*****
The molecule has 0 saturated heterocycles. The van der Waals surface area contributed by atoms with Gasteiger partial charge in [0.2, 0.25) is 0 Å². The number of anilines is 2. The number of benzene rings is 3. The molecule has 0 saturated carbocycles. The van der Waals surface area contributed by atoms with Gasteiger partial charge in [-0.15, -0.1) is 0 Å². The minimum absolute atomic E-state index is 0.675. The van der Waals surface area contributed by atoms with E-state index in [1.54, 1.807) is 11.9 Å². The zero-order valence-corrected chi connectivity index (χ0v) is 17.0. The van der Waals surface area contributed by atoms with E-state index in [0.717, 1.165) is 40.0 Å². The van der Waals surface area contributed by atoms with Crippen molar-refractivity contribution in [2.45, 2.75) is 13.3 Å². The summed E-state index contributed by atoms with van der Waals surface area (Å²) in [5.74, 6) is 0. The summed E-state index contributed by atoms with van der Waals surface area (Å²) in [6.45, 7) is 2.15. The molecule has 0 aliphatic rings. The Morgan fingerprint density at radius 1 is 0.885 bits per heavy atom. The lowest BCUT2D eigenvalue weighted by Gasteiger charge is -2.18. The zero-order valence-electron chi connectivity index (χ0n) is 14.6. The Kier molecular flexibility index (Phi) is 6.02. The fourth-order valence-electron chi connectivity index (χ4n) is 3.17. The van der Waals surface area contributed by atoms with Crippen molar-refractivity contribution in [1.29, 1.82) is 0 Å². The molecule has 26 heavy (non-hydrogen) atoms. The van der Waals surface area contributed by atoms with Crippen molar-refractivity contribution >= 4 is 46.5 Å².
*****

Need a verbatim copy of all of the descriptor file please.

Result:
The molecule has 0 saturated heterocycles. The van der Waals surface area contributed by atoms with Gasteiger partial charge in [0.2, 0.25) is 0 Å². The number of anilines is 2. The number of benzene rings is 3. The molecule has 0 saturated carbocycles. The van der Waals surface area contributed by atoms with Gasteiger partial charge in [-0.15, -0.1) is 0 Å². The minimum absolute atomic E-state index is 0.675. The van der Waals surface area contributed by atoms with E-state index in [1.54, 1.807) is 11.9 Å². The zero-order valence-corrected chi connectivity index (χ0v) is 17.0. The van der Waals surface area contributed by atoms with E-state index in [0.717, 1.165) is 40.0 Å². The van der Waals surface area contributed by atoms with Crippen molar-refractivity contribution in [2.45, 2.75) is 13.3 Å². The summed E-state index contributed by atoms with van der Waals surface area (Å²) in [5.74, 6) is 0. The summed E-state index contributed by atoms with van der Waals surface area (Å²) in [6.45, 7) is 2.15. The molecule has 0 aliphatic rings. The Morgan fingerprint density at radius 1 is 0.885 bits per heavy atom. The lowest BCUT2D eigenvalue weighted by Gasteiger charge is -2.18. The zero-order valence-electron chi connectivity index (χ0n) is 14.6. The Kier molecular flexibility index (Phi) is 6.02. The fourth-order valence-electron chi connectivity index (χ4n) is 3.17. The van der Waals surface area contributed by atoms with Crippen molar-refractivity contribution in [1.29, 1.82) is 0 Å². The molecule has 26 heavy (non-hydrogen) atoms. The van der Waals surface area contributed by atoms with Crippen molar-refractivity contribution >= 4 is 46.5 Å².